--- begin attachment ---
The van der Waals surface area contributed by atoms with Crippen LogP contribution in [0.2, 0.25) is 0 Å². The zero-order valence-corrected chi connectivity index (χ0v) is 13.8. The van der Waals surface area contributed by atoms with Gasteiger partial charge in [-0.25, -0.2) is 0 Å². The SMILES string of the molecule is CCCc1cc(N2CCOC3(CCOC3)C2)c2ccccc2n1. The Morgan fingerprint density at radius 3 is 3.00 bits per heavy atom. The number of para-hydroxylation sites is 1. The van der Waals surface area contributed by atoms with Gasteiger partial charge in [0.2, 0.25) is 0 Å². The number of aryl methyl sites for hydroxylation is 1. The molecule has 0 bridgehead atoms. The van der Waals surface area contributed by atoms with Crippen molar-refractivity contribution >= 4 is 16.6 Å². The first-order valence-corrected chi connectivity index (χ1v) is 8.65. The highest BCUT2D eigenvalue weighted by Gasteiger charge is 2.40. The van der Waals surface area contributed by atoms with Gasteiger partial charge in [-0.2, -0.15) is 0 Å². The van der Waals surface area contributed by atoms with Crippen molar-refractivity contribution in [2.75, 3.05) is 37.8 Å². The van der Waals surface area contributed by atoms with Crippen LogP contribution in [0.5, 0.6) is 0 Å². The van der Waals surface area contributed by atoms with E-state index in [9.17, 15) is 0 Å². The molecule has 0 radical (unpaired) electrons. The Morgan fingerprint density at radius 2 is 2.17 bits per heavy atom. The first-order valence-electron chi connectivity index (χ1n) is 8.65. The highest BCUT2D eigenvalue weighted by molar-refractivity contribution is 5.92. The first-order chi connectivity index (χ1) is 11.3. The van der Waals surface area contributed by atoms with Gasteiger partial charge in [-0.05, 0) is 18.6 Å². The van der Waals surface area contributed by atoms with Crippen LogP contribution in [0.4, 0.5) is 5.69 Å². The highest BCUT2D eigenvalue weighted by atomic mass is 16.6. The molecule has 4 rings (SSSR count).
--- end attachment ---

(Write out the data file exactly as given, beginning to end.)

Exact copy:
The van der Waals surface area contributed by atoms with Crippen LogP contribution in [0.2, 0.25) is 0 Å². The zero-order valence-corrected chi connectivity index (χ0v) is 13.8. The van der Waals surface area contributed by atoms with Gasteiger partial charge in [-0.25, -0.2) is 0 Å². The SMILES string of the molecule is CCCc1cc(N2CCOC3(CCOC3)C2)c2ccccc2n1. The Morgan fingerprint density at radius 3 is 3.00 bits per heavy atom. The number of para-hydroxylation sites is 1. The van der Waals surface area contributed by atoms with Gasteiger partial charge in [0.2, 0.25) is 0 Å². The number of aryl methyl sites for hydroxylation is 1. The molecule has 0 bridgehead atoms. The van der Waals surface area contributed by atoms with Crippen molar-refractivity contribution >= 4 is 16.6 Å². The first-order valence-corrected chi connectivity index (χ1v) is 8.65. The highest BCUT2D eigenvalue weighted by Gasteiger charge is 2.40. The van der Waals surface area contributed by atoms with Gasteiger partial charge in [-0.2, -0.15) is 0 Å². The van der Waals surface area contributed by atoms with Crippen molar-refractivity contribution in [2.75, 3.05) is 37.8 Å². The van der Waals surface area contributed by atoms with Crippen LogP contribution in [0.5, 0.6) is 0 Å². The van der Waals surface area contributed by atoms with E-state index in [9.17, 15) is 0 Å². The molecule has 0 radical (unpaired) electrons. The Morgan fingerprint density at radius 2 is 2.17 bits per heavy atom. The first-order valence-electron chi connectivity index (χ1n) is 8.65. The highest BCUT2D eigenvalue weighted by molar-refractivity contribution is 5.92. The first-order chi connectivity index (χ1) is 11.3. The van der Waals surface area contributed by atoms with Gasteiger partial charge in [-0.05, 0) is 18.6 Å². The van der Waals surface area contributed by atoms with Crippen LogP contribution in [0.4, 0.5) is 5.69 Å². The highest BCUT2D eigenvalue weighted by atomic mass is 16.6. The molecule has 4 rings (SSSR count).